Rutherford Institute has issued guidelines for constitutionally permissible
ways to incorporate prayer and religious expression into graduation ceremonies
without violating the First Amendment to the United States Constitution, as
well as certain practices that should be avoided. “The Ten Commandments
of Graduation Prayer” is available at www.rutherford.org.
“There is a great amount of confusion over what can
and can’t be done concerning prayer and religious expression at
graduation ceremonies,” said John W. Whitehead, president of The
Rutherford Institute. “Neither prayer nor religious references are
unconstitutional at such ceremonies. That is why The Rutherford Institute has
issued guidelines in the hopes that our public schools will not censor students
who wish to commemorate the occasion through prayer or other forms of religious
speech or expression.”
As parents, students, teachers and school officials prepare
for commencement exercises; questions continue to be raised regarding what role
prayer is allowed to play during graduation ceremonies. Unfortunately, despite
court rulings that have attempted to discern between students free speech
rights and the Constitution’s prohibition of a government establishment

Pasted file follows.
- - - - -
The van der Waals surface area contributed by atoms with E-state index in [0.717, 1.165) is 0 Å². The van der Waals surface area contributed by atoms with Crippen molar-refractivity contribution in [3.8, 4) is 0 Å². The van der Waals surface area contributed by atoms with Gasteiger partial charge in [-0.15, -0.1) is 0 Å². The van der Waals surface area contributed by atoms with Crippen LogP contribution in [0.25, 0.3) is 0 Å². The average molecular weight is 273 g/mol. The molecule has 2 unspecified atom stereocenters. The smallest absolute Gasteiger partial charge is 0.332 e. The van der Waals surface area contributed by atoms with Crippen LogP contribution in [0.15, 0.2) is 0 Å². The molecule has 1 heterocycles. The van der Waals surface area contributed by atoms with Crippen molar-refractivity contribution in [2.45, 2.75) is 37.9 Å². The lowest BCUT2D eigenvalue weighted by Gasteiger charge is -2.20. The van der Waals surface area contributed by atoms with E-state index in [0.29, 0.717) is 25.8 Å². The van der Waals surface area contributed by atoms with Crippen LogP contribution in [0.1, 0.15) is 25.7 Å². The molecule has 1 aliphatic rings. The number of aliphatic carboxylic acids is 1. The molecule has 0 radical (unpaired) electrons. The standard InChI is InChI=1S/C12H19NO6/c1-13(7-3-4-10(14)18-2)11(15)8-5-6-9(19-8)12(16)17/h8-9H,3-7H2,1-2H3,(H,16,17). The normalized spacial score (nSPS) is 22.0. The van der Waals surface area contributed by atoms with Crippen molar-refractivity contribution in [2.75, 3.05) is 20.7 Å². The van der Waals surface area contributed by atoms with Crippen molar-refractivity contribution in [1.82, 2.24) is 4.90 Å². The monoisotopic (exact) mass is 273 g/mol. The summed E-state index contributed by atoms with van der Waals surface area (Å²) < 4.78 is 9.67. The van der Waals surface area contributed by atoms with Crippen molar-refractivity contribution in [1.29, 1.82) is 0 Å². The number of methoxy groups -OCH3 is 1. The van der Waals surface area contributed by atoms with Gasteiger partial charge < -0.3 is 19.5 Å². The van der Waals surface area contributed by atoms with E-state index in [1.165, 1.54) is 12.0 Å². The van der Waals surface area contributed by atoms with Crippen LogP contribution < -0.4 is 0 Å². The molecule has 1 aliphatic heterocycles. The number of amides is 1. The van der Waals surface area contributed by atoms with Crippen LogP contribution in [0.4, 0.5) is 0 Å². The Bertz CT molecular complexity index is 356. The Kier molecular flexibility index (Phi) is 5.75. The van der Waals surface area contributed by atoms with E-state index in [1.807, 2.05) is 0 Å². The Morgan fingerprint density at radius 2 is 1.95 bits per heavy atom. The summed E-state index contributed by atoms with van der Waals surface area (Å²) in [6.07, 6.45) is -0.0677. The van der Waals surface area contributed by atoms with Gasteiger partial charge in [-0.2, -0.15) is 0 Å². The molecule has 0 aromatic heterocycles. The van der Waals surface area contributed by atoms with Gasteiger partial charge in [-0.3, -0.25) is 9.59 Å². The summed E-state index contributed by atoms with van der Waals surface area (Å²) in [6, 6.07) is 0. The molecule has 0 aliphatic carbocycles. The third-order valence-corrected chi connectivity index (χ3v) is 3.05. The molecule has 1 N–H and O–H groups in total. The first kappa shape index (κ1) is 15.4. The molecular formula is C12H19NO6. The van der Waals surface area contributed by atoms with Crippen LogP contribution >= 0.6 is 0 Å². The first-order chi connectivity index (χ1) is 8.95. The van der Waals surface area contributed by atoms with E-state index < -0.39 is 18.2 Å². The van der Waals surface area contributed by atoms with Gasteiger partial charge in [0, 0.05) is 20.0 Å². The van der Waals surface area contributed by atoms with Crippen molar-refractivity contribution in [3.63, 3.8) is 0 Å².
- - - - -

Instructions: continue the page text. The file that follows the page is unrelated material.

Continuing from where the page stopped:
of religion, there remains a great deal of confusion about the rights of
students and speakers at graduation ceremonies. In issuing “The Ten
Commandments of Graduation Prayer” guidelines, Rutherford Institute
attorneys point out that there are constitutionally who have been selected to
speak at a graduation ceremony may voluntarily pray as long as the ceremony is
planned and organized by the student body independent of school officials.
However, school officials do cross the constitutional line when the direct,
edit or control the content of a student’s voluntary prayer. Rutheford
Institute attorneys are currently litigating two cases involving censorship at
high school graduation exercises. In the first case, Institute attorneys are
defending high school valedictorian Brittany McComb, whose valedictory speech
was cut short after school officials unplugged the microphone, thereby
preventing her from speaking about the role her Christian belief played in her
success. In the second case, Institute attorneys are defending a member of a
high school musical ensemble that was prohibited from performing an
instrumental arrangement of “Ave Maria” at the school’s
graduation ceremony, allegedly because of other superintendent’s
unfounded concerns about the religious nature of the piece.
Founded in 1982 by constitutional attorney and author John
W. Whitehead, The Rutherford Institute is an international, nonprofit civil
liberties organization committed to defending constitutional and human rights.
Nisha Mohammad is the press contact for The Rutherford Institute.